Support the Nursing Practice
The first study is relatively narrow, as it looks at the practice in emergency care. It will be beneficial for the same medical departments, and, as a result, the use of the listed tools will be able to bear fruit in approximate relation to the results (Adams et al., 2019). Aimed directly at burnout, this research could side-by-side reduce turnover rates and therefore increase work engagement and satisfaction. The second study looks at a broader range of tools for dealing with low satisfaction resulting from turnover and burnout. It will help understand the role of personality factors in different situations and classify and further explore the complexity of organizational issues that are relevant in the context of satisfaction (Al Maqbali, 2015). Therefore, both studies support the PICOT question posed at the beginning of this paper.
Methods of Study
The first study implemented scientific results directly into practice, measuring application. The practice included meaningful recognition, shared decision-making, and increased leadership participation and support (Adams et al., 2019). A relatively small sample of 30 participants was studied using the expected turnover scale and the Oldenburg burnout inventory (Adams et al., 2019). The second study was purely informative, a review, and an attempt at classification. As a consequence, it was more general but broader, highlighting not only aspects of burnout in the context of emergency care but also all kinds of determinants of satisfaction (Al Maqbali, 2015). The method from the first study has the advantage of being specific, specific, and able to obtain quantitative data, but its limitation is its narrow application in practice. The method from the second study has the advantages of qualitative analysis but is limited to the practical use of each considered tool since they require a more detailed study.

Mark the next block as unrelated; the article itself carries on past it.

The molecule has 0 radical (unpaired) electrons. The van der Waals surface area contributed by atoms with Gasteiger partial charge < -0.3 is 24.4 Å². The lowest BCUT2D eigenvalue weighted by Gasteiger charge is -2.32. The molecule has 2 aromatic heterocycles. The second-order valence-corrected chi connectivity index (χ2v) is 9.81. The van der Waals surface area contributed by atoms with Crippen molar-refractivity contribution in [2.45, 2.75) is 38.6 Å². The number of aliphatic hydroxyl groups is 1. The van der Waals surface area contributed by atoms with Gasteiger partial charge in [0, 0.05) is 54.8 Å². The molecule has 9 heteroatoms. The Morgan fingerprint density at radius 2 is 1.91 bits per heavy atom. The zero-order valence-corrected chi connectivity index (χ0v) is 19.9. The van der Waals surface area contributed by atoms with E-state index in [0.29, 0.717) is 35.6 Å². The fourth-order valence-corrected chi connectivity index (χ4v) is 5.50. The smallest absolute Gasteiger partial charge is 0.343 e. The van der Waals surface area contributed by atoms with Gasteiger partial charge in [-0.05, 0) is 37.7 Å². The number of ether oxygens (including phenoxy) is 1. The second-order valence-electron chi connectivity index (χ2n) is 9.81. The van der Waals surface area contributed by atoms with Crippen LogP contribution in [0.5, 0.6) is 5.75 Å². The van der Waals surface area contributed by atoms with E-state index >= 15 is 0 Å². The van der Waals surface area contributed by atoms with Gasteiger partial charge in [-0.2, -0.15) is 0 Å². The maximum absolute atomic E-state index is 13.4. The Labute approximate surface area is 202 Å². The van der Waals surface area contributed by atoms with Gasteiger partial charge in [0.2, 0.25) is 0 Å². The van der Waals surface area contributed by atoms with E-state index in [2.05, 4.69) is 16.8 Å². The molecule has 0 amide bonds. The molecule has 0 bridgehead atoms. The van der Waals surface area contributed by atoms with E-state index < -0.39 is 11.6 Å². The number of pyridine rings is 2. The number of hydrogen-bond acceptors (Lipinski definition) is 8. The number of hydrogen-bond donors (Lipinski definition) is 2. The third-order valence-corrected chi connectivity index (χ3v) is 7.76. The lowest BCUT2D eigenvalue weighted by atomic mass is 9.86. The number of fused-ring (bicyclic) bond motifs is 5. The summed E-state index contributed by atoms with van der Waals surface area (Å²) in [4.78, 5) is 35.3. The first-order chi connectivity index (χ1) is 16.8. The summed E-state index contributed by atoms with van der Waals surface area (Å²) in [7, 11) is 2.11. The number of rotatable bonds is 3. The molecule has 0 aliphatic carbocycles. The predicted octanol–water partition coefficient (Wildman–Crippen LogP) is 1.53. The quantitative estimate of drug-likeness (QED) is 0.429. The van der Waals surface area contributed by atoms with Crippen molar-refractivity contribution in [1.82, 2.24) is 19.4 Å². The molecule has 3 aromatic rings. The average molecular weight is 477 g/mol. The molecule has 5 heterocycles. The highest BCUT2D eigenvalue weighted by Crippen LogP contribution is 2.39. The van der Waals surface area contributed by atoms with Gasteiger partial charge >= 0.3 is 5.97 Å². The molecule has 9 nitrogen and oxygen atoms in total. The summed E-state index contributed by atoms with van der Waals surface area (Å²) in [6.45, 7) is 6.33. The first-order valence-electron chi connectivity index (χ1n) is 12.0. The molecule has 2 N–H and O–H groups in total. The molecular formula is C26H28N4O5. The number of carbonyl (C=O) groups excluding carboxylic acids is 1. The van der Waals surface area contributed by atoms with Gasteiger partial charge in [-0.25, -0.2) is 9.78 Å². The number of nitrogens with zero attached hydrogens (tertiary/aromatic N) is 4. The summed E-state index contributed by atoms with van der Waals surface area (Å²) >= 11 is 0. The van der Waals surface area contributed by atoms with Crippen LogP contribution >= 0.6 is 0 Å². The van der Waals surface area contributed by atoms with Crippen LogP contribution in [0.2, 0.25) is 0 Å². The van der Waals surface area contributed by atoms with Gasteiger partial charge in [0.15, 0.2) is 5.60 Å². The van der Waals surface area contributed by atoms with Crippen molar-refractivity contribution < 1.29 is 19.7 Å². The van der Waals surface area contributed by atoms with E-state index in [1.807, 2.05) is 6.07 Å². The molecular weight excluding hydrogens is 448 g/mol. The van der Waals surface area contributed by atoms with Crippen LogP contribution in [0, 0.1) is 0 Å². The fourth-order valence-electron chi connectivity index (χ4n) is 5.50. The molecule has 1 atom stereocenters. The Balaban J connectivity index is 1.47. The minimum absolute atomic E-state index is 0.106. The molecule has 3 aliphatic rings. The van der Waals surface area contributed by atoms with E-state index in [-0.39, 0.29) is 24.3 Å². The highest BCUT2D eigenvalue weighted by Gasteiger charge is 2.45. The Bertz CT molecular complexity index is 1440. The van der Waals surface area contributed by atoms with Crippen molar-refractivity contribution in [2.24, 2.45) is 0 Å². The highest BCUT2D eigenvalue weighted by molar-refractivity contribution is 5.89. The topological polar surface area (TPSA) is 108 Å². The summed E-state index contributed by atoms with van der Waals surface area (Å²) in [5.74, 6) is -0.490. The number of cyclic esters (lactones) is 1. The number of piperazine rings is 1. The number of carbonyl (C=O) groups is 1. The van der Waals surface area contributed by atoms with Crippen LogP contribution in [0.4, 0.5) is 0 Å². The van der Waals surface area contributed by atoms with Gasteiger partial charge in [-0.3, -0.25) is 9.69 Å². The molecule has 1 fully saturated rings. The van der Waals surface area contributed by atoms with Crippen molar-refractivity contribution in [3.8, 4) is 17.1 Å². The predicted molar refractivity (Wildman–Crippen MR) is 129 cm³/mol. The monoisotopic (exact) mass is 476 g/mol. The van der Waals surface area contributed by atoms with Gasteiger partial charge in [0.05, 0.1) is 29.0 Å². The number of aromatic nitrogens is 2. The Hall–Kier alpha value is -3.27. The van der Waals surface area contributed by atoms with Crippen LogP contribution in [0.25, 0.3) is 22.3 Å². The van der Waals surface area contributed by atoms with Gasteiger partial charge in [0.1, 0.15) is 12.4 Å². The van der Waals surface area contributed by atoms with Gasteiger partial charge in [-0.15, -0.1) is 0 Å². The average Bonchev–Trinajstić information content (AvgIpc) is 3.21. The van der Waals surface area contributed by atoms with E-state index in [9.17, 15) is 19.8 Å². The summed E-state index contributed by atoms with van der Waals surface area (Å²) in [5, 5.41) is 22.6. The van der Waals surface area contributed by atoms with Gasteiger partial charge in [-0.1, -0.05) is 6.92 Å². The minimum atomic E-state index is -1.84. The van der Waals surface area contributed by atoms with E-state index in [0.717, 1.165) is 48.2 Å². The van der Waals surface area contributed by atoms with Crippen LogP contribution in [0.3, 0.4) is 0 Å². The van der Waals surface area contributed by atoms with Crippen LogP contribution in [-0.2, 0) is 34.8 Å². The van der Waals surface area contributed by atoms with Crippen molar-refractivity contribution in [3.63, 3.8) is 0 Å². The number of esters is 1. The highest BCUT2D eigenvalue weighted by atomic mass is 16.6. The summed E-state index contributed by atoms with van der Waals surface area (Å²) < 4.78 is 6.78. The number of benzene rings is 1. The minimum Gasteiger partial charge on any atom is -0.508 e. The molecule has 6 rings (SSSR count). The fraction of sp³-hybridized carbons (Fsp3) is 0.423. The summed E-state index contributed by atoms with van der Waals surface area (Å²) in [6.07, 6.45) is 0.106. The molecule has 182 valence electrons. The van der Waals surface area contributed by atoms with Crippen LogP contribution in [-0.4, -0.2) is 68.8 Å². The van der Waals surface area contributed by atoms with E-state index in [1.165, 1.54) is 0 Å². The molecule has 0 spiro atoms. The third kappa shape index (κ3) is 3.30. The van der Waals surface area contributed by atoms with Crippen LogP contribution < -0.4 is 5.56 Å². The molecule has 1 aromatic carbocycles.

Results of Study
The first study fully justified the main goals and objectives. The expected turnover and burnout rates were reduced by a small number of a percent (Adams et al., 2019). Despite the small sample size, paired t-test analysis showed the statistical significance of the results (Adams et al., 2019). Al Maqbali, in a second study, attempted to classify factors of nursing satisfaction in the workplace and obtained two groups of factors, each of which had a role in scientific research (2015). Personal and biological factors had an undeniable influence on the process of burnout and fluidity; however, it is rather difficult to track patterns in such a group due to their individual nature (Al Maqbali, 2015). The full range of organizational factors was easier to classify, as most case studies showed clear patterns and relationships between them and satisfaction (Al Maqbali, 2015). Taken together, both studies are of significant value for nursing practice since they give access to the entire range of qualitative factors and the quantitative expression of the results.